The eternal battle, of geekdom: The Original Series vs The Next Generation.
I love Trek and so do most of my friends which means that I’ve heard these arguments over and over. Really, though, they’re not very convincing arguments.
Because, for the most part, the differences between TOS and TNG are minimal and superficial. Both shows are about exploration and the unknown. Both use confrontations with aliens to say something about the human condition. Sure, TNG is more technically sophisticated and maybe TOS is more fun, but really they’re the same show in slightly different packages.
For the life of me, though, I can’t understand why this conversation always ignores the simple fact that neither of these shows are the best that Star Trek has to offer. And that is why, today, I will confess my love for the little brother of Star Trek shows: Deep Space Nine.
Deep Space Nine is not just a Star Trek show (Voyager is just a Star Trek show) nor is it just a pretty good Star Trek show (Enterprise was pretty good, sometimes). No. DS9 is as good, if not often better, than TOS and TNG.
Before I start I will address something that always ends up coming up when I talk about my love of DS9: Babylon 5. A lot of people think that Paramount stole the idea for DS9 from Joe Straczynski. Joe himself thought so (briefly) as well. I can’t say one way or another and, at this point, I don’t care. Having seen both shows I can say that where they go is sufficiently different from where they began that their initial (mostly superficial) similarities are somewhat pointless.
Also, B5 is objectively terrible.
At its core, Star Trek is about the juxtaposition of otherness and humanity.This element of the show was especially important when it originally aired and the world was even more bitterly divided by race, gender, ideology, and class. Embracing otherness as a thing to be celebrated was what made TOS a cultural icon. While DS9 does not explore the universe as the Enterprises do, exploration and confrontations with otherness are still an important part of the show. In fact, the show begins by introducing Sisko to the radical alterity of the wormhole aliens. These aliens act as a foil not only for Sisko to explore his own humanity, but also to explore tragedy as a central element in human life. The comparisons continue, the collective mind of the shapeshifters, the eugenic fascism of the Dominion, each of these groups offers a way to examine human difference by way of allegory while also offering a whole new kind of Star Trek plotting: the long scale story arc.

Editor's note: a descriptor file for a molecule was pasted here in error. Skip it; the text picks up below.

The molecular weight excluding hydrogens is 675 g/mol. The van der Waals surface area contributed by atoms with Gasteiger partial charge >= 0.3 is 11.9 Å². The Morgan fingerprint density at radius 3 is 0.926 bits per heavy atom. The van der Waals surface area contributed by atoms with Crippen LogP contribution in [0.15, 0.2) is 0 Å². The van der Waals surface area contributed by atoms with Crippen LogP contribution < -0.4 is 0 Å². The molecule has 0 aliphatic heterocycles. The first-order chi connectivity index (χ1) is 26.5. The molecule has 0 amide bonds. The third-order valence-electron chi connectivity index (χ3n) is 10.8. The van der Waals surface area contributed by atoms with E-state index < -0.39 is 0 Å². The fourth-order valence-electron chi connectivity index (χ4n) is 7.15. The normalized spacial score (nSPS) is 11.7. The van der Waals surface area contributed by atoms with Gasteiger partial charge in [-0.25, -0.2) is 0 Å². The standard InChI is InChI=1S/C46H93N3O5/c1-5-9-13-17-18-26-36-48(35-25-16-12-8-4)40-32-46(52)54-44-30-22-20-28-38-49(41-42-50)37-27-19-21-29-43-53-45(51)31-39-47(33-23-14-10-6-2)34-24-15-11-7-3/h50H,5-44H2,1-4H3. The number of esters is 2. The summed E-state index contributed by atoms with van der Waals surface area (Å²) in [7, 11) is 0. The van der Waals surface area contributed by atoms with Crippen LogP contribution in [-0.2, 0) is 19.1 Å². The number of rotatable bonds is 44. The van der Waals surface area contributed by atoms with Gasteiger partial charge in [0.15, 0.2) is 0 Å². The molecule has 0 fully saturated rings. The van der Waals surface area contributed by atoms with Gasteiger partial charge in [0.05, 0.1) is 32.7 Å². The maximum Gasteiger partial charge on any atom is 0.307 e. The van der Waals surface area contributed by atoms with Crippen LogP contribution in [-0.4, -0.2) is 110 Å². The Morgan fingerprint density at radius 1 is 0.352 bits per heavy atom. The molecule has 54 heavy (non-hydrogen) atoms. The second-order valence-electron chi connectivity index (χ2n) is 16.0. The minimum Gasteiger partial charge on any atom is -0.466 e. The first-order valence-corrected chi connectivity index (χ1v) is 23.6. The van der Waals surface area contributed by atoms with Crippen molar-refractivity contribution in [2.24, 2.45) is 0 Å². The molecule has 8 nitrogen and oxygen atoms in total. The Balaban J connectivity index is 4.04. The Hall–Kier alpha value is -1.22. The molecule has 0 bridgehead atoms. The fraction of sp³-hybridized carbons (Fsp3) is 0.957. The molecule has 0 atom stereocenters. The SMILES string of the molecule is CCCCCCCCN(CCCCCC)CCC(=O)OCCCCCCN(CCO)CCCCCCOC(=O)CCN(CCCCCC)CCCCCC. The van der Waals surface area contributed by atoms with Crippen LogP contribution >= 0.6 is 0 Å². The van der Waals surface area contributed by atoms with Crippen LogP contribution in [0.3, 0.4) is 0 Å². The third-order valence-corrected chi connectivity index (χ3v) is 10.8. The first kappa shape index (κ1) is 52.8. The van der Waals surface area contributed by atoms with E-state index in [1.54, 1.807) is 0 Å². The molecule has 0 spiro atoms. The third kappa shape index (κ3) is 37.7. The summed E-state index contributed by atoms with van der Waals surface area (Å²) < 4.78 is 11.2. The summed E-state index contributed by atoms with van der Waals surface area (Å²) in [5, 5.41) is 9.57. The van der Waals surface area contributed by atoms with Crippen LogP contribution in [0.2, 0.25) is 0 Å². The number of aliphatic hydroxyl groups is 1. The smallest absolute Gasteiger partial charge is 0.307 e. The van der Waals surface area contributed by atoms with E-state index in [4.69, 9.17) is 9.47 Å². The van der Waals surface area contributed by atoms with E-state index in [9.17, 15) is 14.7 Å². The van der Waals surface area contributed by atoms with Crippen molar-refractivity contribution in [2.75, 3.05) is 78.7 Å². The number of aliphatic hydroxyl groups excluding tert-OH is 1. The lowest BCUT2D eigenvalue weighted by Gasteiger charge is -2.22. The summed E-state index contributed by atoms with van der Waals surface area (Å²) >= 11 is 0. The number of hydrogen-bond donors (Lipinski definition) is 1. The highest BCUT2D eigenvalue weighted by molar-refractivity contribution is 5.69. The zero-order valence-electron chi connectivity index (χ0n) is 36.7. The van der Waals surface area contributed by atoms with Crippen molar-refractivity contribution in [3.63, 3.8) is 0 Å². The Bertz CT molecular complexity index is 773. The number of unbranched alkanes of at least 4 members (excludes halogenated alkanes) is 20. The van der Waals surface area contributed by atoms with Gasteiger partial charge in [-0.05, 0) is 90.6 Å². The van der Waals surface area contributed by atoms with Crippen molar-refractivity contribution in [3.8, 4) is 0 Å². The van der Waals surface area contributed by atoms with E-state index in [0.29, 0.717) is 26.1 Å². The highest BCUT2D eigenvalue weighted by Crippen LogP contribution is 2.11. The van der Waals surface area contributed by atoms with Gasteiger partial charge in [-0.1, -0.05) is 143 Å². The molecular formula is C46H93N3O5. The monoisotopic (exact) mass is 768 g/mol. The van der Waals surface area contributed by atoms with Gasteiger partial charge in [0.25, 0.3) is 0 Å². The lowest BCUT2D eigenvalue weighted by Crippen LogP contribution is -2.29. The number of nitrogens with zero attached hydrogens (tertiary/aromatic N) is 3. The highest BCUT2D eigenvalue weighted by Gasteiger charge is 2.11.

But that’s not even the most interesting part. What’s MOST interesting is that the show is the first Star Trek show to deal with anti-colonial and post-colonial themes. Bajoran recent history, its struggles with the Cardassians (their colonial oppressors) and the Federation (who did not help the Bajorans fight against the Cardassians) are an excellent examination of the vicissitudes of colonial oppression and freedom fighting. The examination of post-colonial politics benefits from the writers wise choice to also highlight the intersections of colonial power with gender issues, the nature of political theology, and issues of social power.
I understand why people find the characters, especially TOS’ characters so amazing and why their simple elegance makes them appealing. They’re great. Kirk, McCoy, Spock make up a holy trinity of passion, humanist empathy, and cold calculation. TNG has some great characters two, but if TNG has a flaw it is in the fact that all of those characters are essentially written to occupy some element of those same archetypal roles.
DS9 rightly eschewed these roles in favor of a humanistic take on life in the federation (buffered, of course, by a few cast members from TNG) that is made all the more interesting by the show’s sci-fi trappings. Sisko’s mentor returns from the dead in the body of a younger woman. A Bajoran freedom fighter struggles to adapt to life after wartime. A man who can literally assume ANY shape proves to be the best examination of otherness on television. A bright, genius doctor relishes the chance to practice “frontier medicine” but promptly alienates everyone with his class privilege and self-importance. A money obsessed and morality deprived businessman attempts to find profit in the transfer of power. A spy for the departing colonial power tries to make a life for himself as an outcast in the brave new post-colonial world.
So go ahead, argue all you like about which one is better because really, you’re ALL WRONG. DS9 has the better themes, the better arcs, the better characters, and the better setting. Keep your Kirk and Spock, I’m gonna kick it with Worf and Odo.